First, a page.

1. I stopped defining states by their biggest cities.
There’s more to Nevada than the seductive billboards and bright lights of Reno and Vegas (though they are pretty spectacular in their way). In small towns like Elko, I saw where thousands of fiery cowboy poets gather to celebrate lore of days gone by. Historic towns like Virginia City, and straight-up ghost towns like Rhyolite, made me feel like I was on the set of an old Western movie.
In Great Basin National Park, I walked among bristlecone pines said to be the oldest living things on Earth (over 4,000 years). Lehman Caves’ marble and limestone walls seemed to me to be the perfect homes for elves. There’s so much more to Nevada than its major cities.
2. I threw out the barren desert stereotype.
Nevada might bring to mind monochromatic images of Death Valley or the Mojave Desert, but there’s lushness here, too — whether it’s the pine trees and mountain peaks of Tahoe or Elko County’s Ruby Mountains, home to sweeping valleys and hiking trails dotted by glacial lakes like Lamoille, with its mirror-like water. The views of arching blue skies from the top of the 10,000-foot Liberty Pass will be something I’ll always remember.
3. I quit worrying about messing up my manicure.
In Nevada there’s no shortage of four-wheeling, rock climbing, caving, stargazing, and mountain biking adventures, but there is a shortage of excuses to not get out and explore. One night of camping on the endless stretch of cracked sand at Black Rock Desert was enough to convince me that I should be making the most of the outdoors here.
4. I stopped being afraid of the dark.
Nevada’s known for the bright lights of the Las Vegas Strip, but even more luminous are the intense nights at Great Basin National Park, a newly designated International Dark Sky Park. The Milky Way seems to spiral straight out from Wheeler Peak — the park’s highest point — and up overhead into a burst of stars and planets and galaxies. Endless pinpricks of light pierce the sky. I’ve never felt so small.
I want to go back to the park to use the rangers’ telescopes and make use of the observatory that’s being built, to look up at Jupiter and see the raging storms that stripe the planet, to swoop over to the Andromeda Galaxy and wonder how the tiny cloud of white I’m seeing through the lens can contain 1 trillion stars.
And I want to return to follow the star trails in Tonopah — said to be under some of the darkest skies in the nation — and trace the constellations from the Nevadan side of Death Valley National Park, yet another International Dark Sky Park.
5. I ditched my claustrophobia.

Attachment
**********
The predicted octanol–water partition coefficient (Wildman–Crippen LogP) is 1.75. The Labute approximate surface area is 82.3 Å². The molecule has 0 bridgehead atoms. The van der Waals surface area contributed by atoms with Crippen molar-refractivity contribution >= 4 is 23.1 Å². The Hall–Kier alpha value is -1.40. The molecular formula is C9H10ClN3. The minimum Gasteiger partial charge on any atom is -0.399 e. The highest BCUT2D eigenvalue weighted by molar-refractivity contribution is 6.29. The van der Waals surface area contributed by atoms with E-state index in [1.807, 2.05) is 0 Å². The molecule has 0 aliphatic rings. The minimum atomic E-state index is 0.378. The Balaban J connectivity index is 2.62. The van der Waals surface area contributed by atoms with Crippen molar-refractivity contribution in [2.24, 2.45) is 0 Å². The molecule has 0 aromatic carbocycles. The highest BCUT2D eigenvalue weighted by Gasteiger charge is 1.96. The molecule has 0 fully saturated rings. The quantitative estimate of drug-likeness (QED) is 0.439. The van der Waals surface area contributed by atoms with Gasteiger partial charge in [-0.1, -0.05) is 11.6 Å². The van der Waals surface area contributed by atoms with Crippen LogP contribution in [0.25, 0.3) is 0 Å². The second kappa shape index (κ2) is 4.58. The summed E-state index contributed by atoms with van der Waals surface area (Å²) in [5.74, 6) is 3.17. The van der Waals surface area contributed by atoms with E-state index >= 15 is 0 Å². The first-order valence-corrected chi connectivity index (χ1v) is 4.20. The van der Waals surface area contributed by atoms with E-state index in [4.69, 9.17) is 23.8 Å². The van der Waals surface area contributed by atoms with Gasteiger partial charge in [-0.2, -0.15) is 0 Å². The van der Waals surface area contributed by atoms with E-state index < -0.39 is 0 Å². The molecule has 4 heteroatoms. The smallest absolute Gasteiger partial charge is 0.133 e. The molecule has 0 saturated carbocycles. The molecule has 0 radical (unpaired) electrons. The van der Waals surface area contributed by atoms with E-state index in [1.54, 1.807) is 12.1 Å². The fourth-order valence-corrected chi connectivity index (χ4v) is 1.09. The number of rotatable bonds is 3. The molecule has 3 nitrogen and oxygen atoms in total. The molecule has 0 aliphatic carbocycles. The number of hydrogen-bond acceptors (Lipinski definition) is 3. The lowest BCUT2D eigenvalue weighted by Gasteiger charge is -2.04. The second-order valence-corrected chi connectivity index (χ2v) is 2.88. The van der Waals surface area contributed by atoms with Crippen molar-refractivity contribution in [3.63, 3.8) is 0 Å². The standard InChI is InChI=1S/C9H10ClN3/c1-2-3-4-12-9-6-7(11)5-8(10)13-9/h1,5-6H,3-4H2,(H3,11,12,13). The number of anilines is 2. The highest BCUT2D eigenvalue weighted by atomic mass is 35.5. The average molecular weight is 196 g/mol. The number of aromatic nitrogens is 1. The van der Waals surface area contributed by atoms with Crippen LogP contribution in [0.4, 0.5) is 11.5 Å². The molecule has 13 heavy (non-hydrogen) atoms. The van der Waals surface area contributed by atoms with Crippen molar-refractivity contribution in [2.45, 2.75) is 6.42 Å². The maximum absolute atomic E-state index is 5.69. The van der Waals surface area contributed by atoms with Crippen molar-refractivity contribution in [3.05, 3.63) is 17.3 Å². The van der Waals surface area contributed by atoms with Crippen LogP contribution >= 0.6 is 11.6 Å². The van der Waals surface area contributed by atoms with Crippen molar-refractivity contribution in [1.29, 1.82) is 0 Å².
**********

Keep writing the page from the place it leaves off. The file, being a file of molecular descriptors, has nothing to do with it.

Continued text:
In Lehman Caves I saw bubbling calcite formations that look like popcorn and stalactites so big I felt I’d been shrunk to the size of an insect. I saw how hundreds of shield formations can look like flailing jellyfish frozen to stone. At Fallon’s Hidden Cave, an hour east of Reno, I learned the history of the American Indians who stored their precious items here for millennia, and that Churchill County’s Humboldt Cave is the site of what researchers think is one of the earliest human settlements in North America.
There’s still more to explore. On Death Valley’s edge, Devil’s Hole is filled with 92-degree geothermal waters where endangered iridescent pupfish — some say they’re the world’s rarest fish — swim among the limestone.
6. I stopped thinking of art only as paintings hung in stuffy museums.
The oldest-known petroglyphs in North America, carved as long ago as 15,000 years ago into boulders northeast of today’s Reno; a cemetery of neon signs where Instagram stars capture their pic of the day under the Vegas sun; surreal stacks of 30ft-tall painted boulders rising from the Mojave; a forest of junk cars stuck upside down into the scorched soil of the small town of Goldfield — Nevada’s full of creativity, even (especially?) in the more remote pockets of the state.
7. I quit panicking when I lost cell service.
After a few days hiking the Sierra Canyon Trail in Genoa and the Black Mountain Trail in Henderson, I found I wasn’t even trying to find cell service or post my progress to Facebook. Nevada has a way of putting my feet back on the ground.
Even just outside of Vegas there are incredible hikes among aspen and pine forests — like Cathedral Rock, where I took in the incredible views of the peaks of the Spring Mountains stretching up above stands of ponderosa pines — and the chance to enjoy some good old-fashioned solitude.
8. And I gave up my reliance on GPS.
65% of Nevada is BLM-owned public land — ready to be explored. Finding a physical map, holding the accordion folds to my nose, smelling the ink and pending adventure in the Mt. Charleston Wilderness Area near Vegas, or the High Schells Wilderness near Ely — this is as good as it gets.
9. I started feeling okay with not having it all right now.
Outside of the cities, the wide-open landscape of Nevada seemed to be encouraging me to slow down. Out on the trails, the silence and the feeling of being disconnected from the modern world — while simultaneously being more strongly connected to the natural one — forced me to listen to my own thoughts instead of thumb-tapping my phone for answers.
This is what Nevada has done to me.